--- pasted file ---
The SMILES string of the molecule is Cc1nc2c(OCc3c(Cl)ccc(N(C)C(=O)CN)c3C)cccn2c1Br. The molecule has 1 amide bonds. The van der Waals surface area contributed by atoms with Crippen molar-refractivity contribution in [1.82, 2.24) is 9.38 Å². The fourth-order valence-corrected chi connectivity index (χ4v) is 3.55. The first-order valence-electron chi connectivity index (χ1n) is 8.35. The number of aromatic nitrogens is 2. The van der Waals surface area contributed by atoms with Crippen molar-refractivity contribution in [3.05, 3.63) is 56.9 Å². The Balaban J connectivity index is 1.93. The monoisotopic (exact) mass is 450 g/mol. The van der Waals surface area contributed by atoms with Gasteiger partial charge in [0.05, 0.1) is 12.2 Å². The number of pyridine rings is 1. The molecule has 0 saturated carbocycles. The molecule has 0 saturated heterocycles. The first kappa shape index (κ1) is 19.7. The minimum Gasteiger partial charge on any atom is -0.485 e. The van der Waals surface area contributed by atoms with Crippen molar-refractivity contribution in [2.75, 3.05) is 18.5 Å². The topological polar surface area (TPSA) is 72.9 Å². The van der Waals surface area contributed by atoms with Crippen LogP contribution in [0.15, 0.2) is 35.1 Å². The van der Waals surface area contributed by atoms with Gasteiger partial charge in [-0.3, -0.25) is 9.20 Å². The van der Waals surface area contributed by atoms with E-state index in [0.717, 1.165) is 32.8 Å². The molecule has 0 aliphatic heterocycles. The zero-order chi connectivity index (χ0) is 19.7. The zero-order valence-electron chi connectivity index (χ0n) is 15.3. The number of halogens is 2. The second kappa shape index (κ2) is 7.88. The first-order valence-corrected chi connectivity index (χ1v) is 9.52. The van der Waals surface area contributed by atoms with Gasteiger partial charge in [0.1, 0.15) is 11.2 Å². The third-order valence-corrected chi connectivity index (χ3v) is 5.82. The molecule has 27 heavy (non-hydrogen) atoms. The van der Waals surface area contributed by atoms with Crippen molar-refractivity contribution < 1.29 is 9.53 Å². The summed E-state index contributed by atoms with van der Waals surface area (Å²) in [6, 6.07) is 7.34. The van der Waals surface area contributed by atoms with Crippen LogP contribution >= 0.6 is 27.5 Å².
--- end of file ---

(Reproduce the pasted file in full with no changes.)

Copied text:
The SMILES string of the molecule is Cc1nc2c(OCc3c(Cl)ccc(N(C)C(=O)CN)c3C)cccn2c1Br. The molecule has 1 amide bonds. The van der Waals surface area contributed by atoms with Crippen molar-refractivity contribution in [1.82, 2.24) is 9.38 Å². The fourth-order valence-corrected chi connectivity index (χ4v) is 3.55. The first-order valence-electron chi connectivity index (χ1n) is 8.35. The number of aromatic nitrogens is 2. The van der Waals surface area contributed by atoms with Crippen molar-refractivity contribution in [3.05, 3.63) is 56.9 Å². The Balaban J connectivity index is 1.93. The monoisotopic (exact) mass is 450 g/mol. The van der Waals surface area contributed by atoms with Gasteiger partial charge in [0.05, 0.1) is 12.2 Å². The number of pyridine rings is 1. The molecule has 0 saturated carbocycles. The molecule has 0 saturated heterocycles. The first kappa shape index (κ1) is 19.7. The minimum Gasteiger partial charge on any atom is -0.485 e. The van der Waals surface area contributed by atoms with Crippen molar-refractivity contribution in [2.75, 3.05) is 18.5 Å². The topological polar surface area (TPSA) is 72.9 Å². The van der Waals surface area contributed by atoms with Crippen LogP contribution in [0.15, 0.2) is 35.1 Å². The van der Waals surface area contributed by atoms with Gasteiger partial charge in [-0.3, -0.25) is 9.20 Å². The van der Waals surface area contributed by atoms with E-state index in [0.717, 1.165) is 32.8 Å². The molecule has 0 aliphatic heterocycles. The zero-order chi connectivity index (χ0) is 19.7. The zero-order valence-electron chi connectivity index (χ0n) is 15.3. The number of halogens is 2. The second kappa shape index (κ2) is 7.88. The first-order valence-corrected chi connectivity index (χ1v) is 9.52. The van der Waals surface area contributed by atoms with Gasteiger partial charge in [0.1, 0.15) is 11.2 Å². The third-order valence-corrected chi connectivity index (χ3v) is 5.82. The molecule has 27 heavy (non-hydrogen) atoms. The van der Waals surface area contributed by atoms with Crippen molar-refractivity contribution < 1.29 is 9.53 Å². The summed E-state index contributed by atoms with van der Waals surface area (Å²) in [6, 6.07) is 7.34. The van der Waals surface area contributed by atoms with Crippen LogP contribution >= 0.6 is 27.5 Å².